Is the range of alternatives considered narrow (e.g., some exemptions to a regulation) or broad (e.g., performance-based regulation vs. command and control, market mechanisms, nonbinding guidance, information disclosure, addressing any government failures that caused the original problem)?
Narrow—it offers one tweak on the proposed approach. Plausible alternatives might be to change federal contracting so that contractors bear full costs of their choice to use e-verify or run the risk of enforcement actions later, or to step up enforcement so that it is a more credible deterrent under the current system.
1/5
Does the analysis evaluate how alternative approaches would affect the amount of the outcome achieved?
Only cost reductions are calculated. Requiring verification for all outcomes would be more effective.
2/5
Does the analysis adequately address the baseline? That is, what the state of the world is likely to be in the absence of federal intervention not just now but in the future?
It assumes that the baseline is that no federal contractors would use e-verify. No data is presented on whether any do so now. This is an especially serious omission since the analysis implies elsewhere that e-verify will reduce one type of cost for employers.
1/5
8. How well does the analysis assess costs and benefits?
2/5
Does the analysis identify and quantify incremental costs of all alternatives considered?
Incremental costs appear to be thoroughly analyzed for the two options considered.
5/5
Does the analysis identify all expenditures likely to arise as a result of the regulation?
Yes; the RIA has done an excellent job of quantifying all costs down to some very detailed and often overlooked expenditures.
5/5
Does the analysis identify how the regulation would likely affect the prices of goods and services?
It asserts that the federal government will pay more or suffer from disruptions in work if contractors are not required to use e-verify, but does not offer follow-up explanation or data. There is no discussion of whether costs of e-verify will ultimately be borne by firms or the government.
1/5
Does the analysis examine costs that stem from changes in human behavior as consumers and producers respond to the regulation?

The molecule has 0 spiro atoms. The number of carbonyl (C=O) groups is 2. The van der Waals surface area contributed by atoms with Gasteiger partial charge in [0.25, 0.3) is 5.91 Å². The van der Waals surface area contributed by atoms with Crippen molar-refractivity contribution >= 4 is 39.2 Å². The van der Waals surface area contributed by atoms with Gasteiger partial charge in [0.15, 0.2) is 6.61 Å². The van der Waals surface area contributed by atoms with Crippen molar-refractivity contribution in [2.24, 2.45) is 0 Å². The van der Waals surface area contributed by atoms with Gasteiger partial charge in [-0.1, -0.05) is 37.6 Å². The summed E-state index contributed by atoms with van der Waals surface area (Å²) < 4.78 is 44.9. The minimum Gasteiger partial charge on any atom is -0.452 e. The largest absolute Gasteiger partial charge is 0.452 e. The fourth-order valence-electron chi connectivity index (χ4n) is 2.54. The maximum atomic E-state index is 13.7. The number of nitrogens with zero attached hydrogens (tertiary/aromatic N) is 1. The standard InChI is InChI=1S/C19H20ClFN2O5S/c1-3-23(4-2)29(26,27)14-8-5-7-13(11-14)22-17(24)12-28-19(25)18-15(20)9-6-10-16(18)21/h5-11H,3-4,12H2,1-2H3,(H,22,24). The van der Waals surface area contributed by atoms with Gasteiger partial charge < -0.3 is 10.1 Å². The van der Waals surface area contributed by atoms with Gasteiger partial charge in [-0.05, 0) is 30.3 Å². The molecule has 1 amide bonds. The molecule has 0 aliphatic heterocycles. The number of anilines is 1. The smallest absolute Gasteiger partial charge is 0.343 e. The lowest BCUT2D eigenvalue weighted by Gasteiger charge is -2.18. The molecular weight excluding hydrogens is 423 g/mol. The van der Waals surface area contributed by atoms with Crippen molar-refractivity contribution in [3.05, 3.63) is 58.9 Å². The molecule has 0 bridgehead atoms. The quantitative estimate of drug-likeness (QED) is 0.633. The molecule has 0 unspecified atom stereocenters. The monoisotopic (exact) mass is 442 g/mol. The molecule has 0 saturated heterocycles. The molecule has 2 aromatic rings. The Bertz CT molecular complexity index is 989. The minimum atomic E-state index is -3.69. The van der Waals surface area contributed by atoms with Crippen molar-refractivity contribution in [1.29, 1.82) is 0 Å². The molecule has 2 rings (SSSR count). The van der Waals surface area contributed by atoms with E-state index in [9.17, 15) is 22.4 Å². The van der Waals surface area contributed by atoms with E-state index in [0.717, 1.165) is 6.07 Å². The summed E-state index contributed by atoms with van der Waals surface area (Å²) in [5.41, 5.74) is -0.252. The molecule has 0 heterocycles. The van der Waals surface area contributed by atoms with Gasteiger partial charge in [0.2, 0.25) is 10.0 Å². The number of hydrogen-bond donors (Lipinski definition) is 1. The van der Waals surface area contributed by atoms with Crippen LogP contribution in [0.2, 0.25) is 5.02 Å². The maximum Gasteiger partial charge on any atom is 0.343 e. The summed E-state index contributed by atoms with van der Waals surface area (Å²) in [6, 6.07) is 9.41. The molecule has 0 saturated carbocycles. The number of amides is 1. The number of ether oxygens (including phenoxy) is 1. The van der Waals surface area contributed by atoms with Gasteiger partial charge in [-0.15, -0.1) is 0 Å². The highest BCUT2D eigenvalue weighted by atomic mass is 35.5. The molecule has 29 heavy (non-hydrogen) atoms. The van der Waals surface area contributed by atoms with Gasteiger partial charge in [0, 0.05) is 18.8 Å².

The cost analysis assumes 100% compliance with e-verify, and these costs are calculated. Price effects are not considered.
1/5
If costs are uncertain, does the analysis present a range of estimates and/or perform a sensitivity analysis?
Yes; it uses a Monte Carlo analysis to examine multiple variations in cost assumptions.
5/5
Does the analysis identify the alternative that maximizes net benefits?
Benefits are not quantified, and there is no discussion of net benefits.
0/5
Does the analysis identify the cost-effectiveness of each alternative considered?
Since benefits are not quantified, cost-effectiveness cannot be calculated.
0/5
Does the analysis identify all parties who would bear costs and assess the incidence of costs?
Yes, the parties bearing the costs appear to be the contractors and the government (and implicitly the taxpayer too). Consumers of their services were not considered though, which is odd considering these costs may be passed on to the consumer in the form of higher prices. There is a thorough analysis of differential costs for different sizes of contractors. Cost calculations also acknowledge that employees, as well as employers, will bear some costs, and it calculates these costs. The analysis asserts that government will bear many of the costs of the current system but does not demonstrate how or why. There is no discussion of whether government will bear any costs of the proposed regulation.
4/5
Does the analysis identify all parties who would receive benefits and assess the incidence of benefits?
The analysis asserts in several places that both contractors and government will benefit. This is not calculated. But elsewhere it suggests that contractors will be harmed on net because some contractors would prefer to use the current system and bear the risk of costly enforcement actions.
1/5

Use

9. Does the proposed rule or the RIA present evidence that the agency used the analysis?
This analysis appears to have been written to satisfy requirements that the agency estimate costs.
1/5
10. Did the agency maximize net benefits or explain why it chose another alternative?
Net benefits are not calculated. The agency said it chose the alternative with the highest total benefits but provides no rationale for doing this.
1/5
11. Does the proposed rule establish measures and goals that can be used to track the regulation's results in the future?
Outputs from the e-verify system imply that measures and goals could be established, but the regulation doesn't do it.
1/5
12. Did the agency indicate what data it will use to assess the regulation's performance in the future and establish provisions for doing so?
Outputs from the e-verify system would be useful data for assessing some outcomes.
1/5
 
Total 24 / 60